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Updated: 2 min 35 sec ago

The Collapse of a Hospital Empire–And Towns Left in the Wreckage

August 22, 2019

(Kaiser Health News) – And, in town after town, the people believed him. He offered what they could not resist: hope, and the promise of survival. Then a few major health insurance companies got suspicious, as did some government officials. How could Unionville, Mo. — a town of 1,790 — generate $92 million in hospital lab fees for blood and urine samples in just six months? Why had lab billings at a 25-bed hospital in Plymouth, N.C., nearly tripled to $32 million in the year after Perez’s company took control? The lab billings, insurers alleged, were simply fraudulent. Blue Cross Blue Shield and other insurers started filing lawsuits, stopped making reimbursements and shut off the spigot.

Why Parents Are Turning to a Controversial Treatment for Food Allergies

August 20, 2019

(Undark) – Over the past decade, the number of OIT providers has grown from just a handful of doctors nationwide to a small, influential cohort of more than a hundred today. Thousands of food allergy patients who have tried oral immunotherapy in the United States and abroad swear by the treatment, often calling the results life-changing. And with an FDA decision expected by early 2020 for Aimmune Therapeutics’ “peanut capsules,” OIT could soon go mainstream.  But at the moment, allergists remain deeply divided over the treatment, which doesn’t work for everyone and carries uncertain risks.

Brain Scans Could Help Personalize Treatment for People Who Are Depressed or Suicidal

August 20, 2019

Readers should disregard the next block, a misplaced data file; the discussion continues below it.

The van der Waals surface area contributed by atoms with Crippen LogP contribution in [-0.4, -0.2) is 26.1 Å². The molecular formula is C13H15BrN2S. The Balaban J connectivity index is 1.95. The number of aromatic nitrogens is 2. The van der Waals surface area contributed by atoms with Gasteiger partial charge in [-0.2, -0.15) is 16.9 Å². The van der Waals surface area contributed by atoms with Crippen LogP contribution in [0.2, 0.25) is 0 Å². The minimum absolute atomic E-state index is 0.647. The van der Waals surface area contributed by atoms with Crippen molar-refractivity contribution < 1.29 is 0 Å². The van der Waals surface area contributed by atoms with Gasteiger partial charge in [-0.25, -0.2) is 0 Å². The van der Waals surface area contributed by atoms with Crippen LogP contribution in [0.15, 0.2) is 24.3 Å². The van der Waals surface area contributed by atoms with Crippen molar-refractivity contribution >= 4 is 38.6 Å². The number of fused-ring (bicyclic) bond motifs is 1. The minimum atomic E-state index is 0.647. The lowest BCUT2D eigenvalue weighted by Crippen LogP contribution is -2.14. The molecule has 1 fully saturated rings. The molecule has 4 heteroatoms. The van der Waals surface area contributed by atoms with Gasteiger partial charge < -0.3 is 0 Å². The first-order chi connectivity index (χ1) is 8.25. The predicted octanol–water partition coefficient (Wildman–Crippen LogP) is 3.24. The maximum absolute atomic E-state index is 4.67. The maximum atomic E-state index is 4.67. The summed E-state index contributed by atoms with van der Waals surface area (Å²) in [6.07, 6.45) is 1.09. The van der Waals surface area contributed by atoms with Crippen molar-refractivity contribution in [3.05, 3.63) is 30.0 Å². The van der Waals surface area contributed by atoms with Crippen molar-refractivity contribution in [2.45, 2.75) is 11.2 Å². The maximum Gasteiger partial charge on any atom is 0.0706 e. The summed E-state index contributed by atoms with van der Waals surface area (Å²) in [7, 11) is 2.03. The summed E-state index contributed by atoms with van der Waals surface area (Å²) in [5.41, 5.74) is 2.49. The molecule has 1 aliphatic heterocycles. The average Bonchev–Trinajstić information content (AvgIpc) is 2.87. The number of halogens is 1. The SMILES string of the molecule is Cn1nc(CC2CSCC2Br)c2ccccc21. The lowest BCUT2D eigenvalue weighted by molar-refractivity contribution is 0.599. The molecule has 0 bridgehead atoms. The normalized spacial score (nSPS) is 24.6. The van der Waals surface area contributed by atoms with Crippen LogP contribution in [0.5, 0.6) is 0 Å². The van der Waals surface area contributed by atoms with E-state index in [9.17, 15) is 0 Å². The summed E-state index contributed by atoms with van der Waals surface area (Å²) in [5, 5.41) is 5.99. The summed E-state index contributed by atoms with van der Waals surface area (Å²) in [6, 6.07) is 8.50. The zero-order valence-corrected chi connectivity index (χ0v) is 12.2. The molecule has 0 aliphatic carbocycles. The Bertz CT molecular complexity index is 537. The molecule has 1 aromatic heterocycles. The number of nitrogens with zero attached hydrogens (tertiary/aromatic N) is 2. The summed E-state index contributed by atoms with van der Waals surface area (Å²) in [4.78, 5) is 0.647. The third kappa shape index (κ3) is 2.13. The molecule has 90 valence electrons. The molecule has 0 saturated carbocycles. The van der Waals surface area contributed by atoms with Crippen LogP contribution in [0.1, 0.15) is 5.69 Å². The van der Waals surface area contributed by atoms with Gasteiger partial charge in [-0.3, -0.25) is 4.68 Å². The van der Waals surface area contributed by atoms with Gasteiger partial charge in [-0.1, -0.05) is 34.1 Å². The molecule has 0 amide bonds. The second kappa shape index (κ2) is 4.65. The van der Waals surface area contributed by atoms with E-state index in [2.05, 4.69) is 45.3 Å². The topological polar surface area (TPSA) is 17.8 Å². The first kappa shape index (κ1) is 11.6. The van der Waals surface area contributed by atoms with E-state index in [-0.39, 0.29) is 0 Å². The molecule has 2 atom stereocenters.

(Science) – People like Moe present a conundrum to doctors but an opportunity for researchers: a group whose health could be transformed by precision psychiatry. Depression is often treated as a single disease, but many researchers agree that it is actually multiple, distinct ailments. Some of those conditions may heighten suicide risk more than others. How many depression subtypes exist—and how they differ—is hotly debated. One way researchers are trying to settle the question is by peering into the brain. They’re studying the neural circuits that light up during specific tasks and then correlating those patterns of activation with symptoms.

Damaged Babies and Broken Hearts: Ukraine’s Commercial Surrogacy Industry Leaves a Trail of Disasters

August 20, 2019

(Australia Broadcasting Co) – I arrive at the Sonechko Children’s Home, a collection of rundown double-storey brick buildings in a city south east of Kiev, the Ukrainian capital. I’m here to meet a little girl I’ve been searching for over the past six months. She’s been abandoned by the very people who paid for her to be born — her American parents. Now she’s an orphan and has disabilities which require medical attention. Marina Boyko, the flame-haired nurse who’s cared for the little girl since she was a baby, is taking us to meet her.

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